Will PM Modi, President Xi write a new story for India-China ties?
Since the war of 1962, bilateral relationship between India and China has always remained on the edge. Despite efforts to build economic, people-to-people contact and even military ties, the relationship has largely been dominated by a strong undercurrent of trust deficit between the two sides.
The irony of the situation can be well-imagined because at a time when flowery words are flowing in abundance through diplomatic lips on both sides ahead of President Xi Jinping’s landing in India today, Indian and Chinese soldiers are engaged in a standoff in the Ladakh sector, which Beijing claims to be its territory.
The Chinese ingress, or rather aggression, is not a small incident as over 200 People’s Liberation Army soldiers have crossed into Indian territory and even built a 2 km long road inside. On 10 September, Indian soldiers reportedly destroyed the road but the standoff continues as both sides stay put on their positions. This is a major violation of the Line of Actual Control by the Chinese military after the 2013 Daulat Beg Oldi incident last year.
The negotiations during the Daulat Beg Oldi incident went on for almost three weeks, after which both sides withdrew. Although the Centre and the arm tried to play down the incident, it was obvious the situation on the ground was quite serious.
Chinese intrusions into Arunachal Pradesh have also increased in the recent past. In August last year, Chinese troops reportedly entered over 20 km deep into Indian territory in Chaglagam area of Arunachal Pradesh and stayed there for four days. report said that “the number of Chinese infringements had reached 334 by August”. The corresponding figure in 2013 was 411, while in 2012 it was 426, in 2011 it was 213, and in 2010 it stood at 228, the report said.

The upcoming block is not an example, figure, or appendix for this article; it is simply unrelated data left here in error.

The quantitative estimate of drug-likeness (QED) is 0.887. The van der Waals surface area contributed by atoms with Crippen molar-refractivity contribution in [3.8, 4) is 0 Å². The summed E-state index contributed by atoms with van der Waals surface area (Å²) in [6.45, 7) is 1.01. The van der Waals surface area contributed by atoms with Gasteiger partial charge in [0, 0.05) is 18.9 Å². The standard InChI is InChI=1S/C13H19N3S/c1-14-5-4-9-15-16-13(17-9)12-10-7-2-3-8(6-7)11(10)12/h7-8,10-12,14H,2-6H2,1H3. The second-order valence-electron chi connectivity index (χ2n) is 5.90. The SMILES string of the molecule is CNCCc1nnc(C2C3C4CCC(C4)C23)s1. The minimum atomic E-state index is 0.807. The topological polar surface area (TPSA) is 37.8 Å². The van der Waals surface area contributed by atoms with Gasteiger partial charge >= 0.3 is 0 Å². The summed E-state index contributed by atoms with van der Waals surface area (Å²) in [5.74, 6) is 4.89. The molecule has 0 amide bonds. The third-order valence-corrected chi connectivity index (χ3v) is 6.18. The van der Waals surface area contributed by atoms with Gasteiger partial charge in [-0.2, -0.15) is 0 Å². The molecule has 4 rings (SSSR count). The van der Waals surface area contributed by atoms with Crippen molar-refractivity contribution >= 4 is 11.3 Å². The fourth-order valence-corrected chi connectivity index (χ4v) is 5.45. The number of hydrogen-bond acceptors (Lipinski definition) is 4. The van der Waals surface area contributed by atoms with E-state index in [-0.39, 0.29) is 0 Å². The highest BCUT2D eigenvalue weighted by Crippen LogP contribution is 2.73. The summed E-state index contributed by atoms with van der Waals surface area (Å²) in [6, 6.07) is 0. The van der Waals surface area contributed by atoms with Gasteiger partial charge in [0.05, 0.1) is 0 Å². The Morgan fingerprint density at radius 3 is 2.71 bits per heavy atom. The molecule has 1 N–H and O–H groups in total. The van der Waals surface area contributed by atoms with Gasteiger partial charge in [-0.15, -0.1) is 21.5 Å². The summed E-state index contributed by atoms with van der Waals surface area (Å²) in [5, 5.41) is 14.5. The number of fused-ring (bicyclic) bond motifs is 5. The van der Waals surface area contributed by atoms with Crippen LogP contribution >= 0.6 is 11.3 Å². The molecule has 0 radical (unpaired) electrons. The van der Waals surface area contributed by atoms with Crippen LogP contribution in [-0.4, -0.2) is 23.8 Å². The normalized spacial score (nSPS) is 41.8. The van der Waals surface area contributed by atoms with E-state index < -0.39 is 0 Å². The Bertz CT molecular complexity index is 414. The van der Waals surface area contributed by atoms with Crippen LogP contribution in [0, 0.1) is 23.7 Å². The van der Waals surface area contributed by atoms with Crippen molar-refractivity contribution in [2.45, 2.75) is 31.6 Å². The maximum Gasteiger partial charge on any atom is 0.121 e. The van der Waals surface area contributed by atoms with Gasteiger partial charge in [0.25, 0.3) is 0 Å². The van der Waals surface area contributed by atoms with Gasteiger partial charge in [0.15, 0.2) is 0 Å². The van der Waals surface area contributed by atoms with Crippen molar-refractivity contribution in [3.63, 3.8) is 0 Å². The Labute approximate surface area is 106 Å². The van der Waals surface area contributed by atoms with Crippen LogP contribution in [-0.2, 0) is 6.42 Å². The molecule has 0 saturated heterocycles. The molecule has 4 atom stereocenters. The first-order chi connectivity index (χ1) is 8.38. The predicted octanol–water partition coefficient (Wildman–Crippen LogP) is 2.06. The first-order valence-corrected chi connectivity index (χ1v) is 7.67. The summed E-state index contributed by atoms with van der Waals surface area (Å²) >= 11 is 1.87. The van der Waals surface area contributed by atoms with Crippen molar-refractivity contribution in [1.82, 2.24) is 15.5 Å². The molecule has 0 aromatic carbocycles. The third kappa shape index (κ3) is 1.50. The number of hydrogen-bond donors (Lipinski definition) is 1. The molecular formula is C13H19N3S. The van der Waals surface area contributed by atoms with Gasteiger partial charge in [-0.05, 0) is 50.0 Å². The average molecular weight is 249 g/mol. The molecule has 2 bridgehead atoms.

India’s defence establishment is also well aware that the presence of massive contingents of Chinese military in the Pakistan-occupied-Kashmir is a security nightmare for India as the positioning of troops is very much strategic. Needless to add, India’s repeated protests in this regard have simply fell on Beijing’s deaf ears.
The soft Chinese aggression towards India is not limited to land alone. Of late, the Chinese naval build up in the Indian Ocean region has given enough reasons for India to worry. Called the String of Pearls, “the network of Chinese military and commercial facilities and relationships along its sea lines of communication, which extend from the Chinese mainland to Port Sudan” threatens to end India’s domination in the Indian Ocean region. India literally feels surrounded as the Chinese are heavily investing in developing ports in Myanmar, Bangladesh, Sri Lanka, Pakistan and Maldives.
“The sea lines run through several major maritime choke points such as the Strait of Mandeb, the Strait of Malacca, the Strait of Hormuz and the Lombok Strait, as well as other strategic maritime centers in Pakistan, Sri Lanka, Bangladesh, the Maldives and Somalia…. The emergence of the String of Pearls is indicative of China’s growing geopolitical influence through concerted efforts to increase access to ports and airfields, expand and modernize military forces, and foster stronger diplomatic relationships with trading partners…. Although it has been claimed that China’s actions are creating a security dilemma between China and India in the Indian Ocean, this has been questioned by some analysts who point to China’s fundamental strategic vulnerabilities,” a note in Wikipedia said.